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Member since: Sat Jan 2, 2021, 02:24 PM
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Criminal charges filed against Kansas Senate majority leader

Source: AP News

TOPEKA, Kan. (AP) — One of the Kansas Legislature’s most powerful lawmakers was charged Friday with driving under the influence and a felony offense for trying to elude law enforcement while speeding the wrong way on highways in Topeka.

Senate Majority Leader Gene Suellentrop faces five criminal charges, including the felony count, the misdemeanor DUI count and a misdemeanor count of reckless driving. The Wichita Republican turned himself in at the local jail Friday evening, and his bond has been set at $5,000.

Mike Kagay, the Republican district attorney in Shawnee County, announced the charges, which stem from Suellentrop’s early-morning arrest last week on Interstate 70 just blocks east of the Statehouse.

Read more: https://apnews.com/article/kansas-wichita-arrests-topeka-driving-under-the-influence-53d21c4172c5cd87cbeaec02c0dcb882

Of course, he opposes Medicaid expansion and prison reform. A few months in prison may cure him of prison reform resistance.

Johnson & Johnson COVID vaccine's racial equity problem

Johnson & Johnson COVID vaccine's racial equity problem - Los Angeles Times
Erika D. Smith

After weeks of being talked up and fawned over by public health officials, the new COVID-19 vaccine from Johnson & Johnson is finally starting to make an appearance in California.

In most quarters, this has been a cause for celebration. Hundreds of thousands of doses that don’t have to be stored in freezers and can be administered in one shot instead of the two required for the Pfizer and Moderna vaccines? No wonder I’ve heard several politicians call it a “game changer,” especially after so many months of supply shortages.

But in other quarters, the arrival of the Johnson & Johnson vaccine has been treated more as a cause for concern — yet another reminder that having doses available and actually getting them into people’s arms in an equitable way are two very different challenges to overcome.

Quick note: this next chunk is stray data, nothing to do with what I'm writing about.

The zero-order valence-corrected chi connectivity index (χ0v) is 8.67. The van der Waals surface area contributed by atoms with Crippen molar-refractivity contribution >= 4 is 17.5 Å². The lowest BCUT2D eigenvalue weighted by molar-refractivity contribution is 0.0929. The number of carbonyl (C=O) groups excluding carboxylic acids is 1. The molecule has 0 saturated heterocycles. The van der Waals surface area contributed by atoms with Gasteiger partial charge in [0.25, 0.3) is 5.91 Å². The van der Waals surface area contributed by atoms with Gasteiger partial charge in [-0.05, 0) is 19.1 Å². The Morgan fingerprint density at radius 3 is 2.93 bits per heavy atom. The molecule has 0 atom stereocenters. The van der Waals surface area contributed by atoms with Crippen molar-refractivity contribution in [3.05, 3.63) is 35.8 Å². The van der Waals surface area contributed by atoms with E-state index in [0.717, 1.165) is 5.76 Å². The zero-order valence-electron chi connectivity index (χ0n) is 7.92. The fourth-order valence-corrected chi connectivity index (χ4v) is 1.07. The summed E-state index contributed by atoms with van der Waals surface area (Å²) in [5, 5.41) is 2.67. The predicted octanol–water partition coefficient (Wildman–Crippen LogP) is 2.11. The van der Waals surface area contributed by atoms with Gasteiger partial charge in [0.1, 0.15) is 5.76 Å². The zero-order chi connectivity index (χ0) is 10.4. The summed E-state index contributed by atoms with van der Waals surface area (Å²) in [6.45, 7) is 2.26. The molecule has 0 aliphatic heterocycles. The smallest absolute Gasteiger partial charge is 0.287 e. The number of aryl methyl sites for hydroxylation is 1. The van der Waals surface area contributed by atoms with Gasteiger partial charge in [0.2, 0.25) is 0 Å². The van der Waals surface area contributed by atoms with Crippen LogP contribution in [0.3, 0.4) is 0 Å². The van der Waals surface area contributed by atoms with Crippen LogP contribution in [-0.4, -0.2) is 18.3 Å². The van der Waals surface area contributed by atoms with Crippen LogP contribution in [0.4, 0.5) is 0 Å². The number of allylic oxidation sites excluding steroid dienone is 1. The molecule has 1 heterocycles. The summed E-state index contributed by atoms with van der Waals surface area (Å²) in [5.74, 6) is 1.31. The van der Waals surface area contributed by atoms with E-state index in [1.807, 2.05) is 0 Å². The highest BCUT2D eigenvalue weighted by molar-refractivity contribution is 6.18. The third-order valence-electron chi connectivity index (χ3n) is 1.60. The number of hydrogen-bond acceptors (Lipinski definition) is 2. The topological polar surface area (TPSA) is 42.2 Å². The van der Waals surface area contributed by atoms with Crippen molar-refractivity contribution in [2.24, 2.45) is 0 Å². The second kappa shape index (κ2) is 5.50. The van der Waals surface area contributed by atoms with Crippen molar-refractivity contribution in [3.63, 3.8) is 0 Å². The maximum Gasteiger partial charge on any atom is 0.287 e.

At issue are fears about the effectiveness the newest vaccine compared with offerings from Pfizer and Moderna, and suspicions that it will be sent primarily into poor Black and Latino neighborhoods where cases of COVID-19 have been the deadliest. (Both state and federal officials have insisted that they’re taking steps to ensure the latter doesn’t happen.)

“That they are going to put Johnson & Johnson in our communities really feels like a slap in the face,” said Corey Matthews, chief operating officer of Community Coalition. “It just doesn’t feel like it is the best shot. It feels like a second-class shot.”

Ex-Police Chief Charged With Attempted Murder After Arson Spree


Investigators said David M. Crawford, who resigned as the police chief of Laurel, Md., in 2010, had targeted “victims with whom he had previous disagreements.”

The “target list” found on David M. Crawford’s cellphone pointed to a former police chief consumed with grievances in his personal and professional life, the authorities said.

It named, among others, two doctors who had treated Mr. Crawford for a back injury, a woman who had led a training program for Mr. Crawford’s wife that discussed “white privilege,” and three former police officials who had served with Mr. Crawford during his career of more than three decades in Maryland law enforcement.

The “target list” was a key piece of evidence, the authorities said, that linked Mr. Crawford, a former police chief in two Maryland cities, to an arson spree that is believed to include at least 12 fires that targeted Mr. Crawford’s perceived enemies across the state from 2011 to 2020.

All the fires were set at night. In six of the arsons, the victims were asleep in their homes with their families. No one was injured, but the fires caused hundreds of thousands of dollars in damage, and the authorities said there had been “clear signs” that people were home when Mr. Crawford set a number of the fires.

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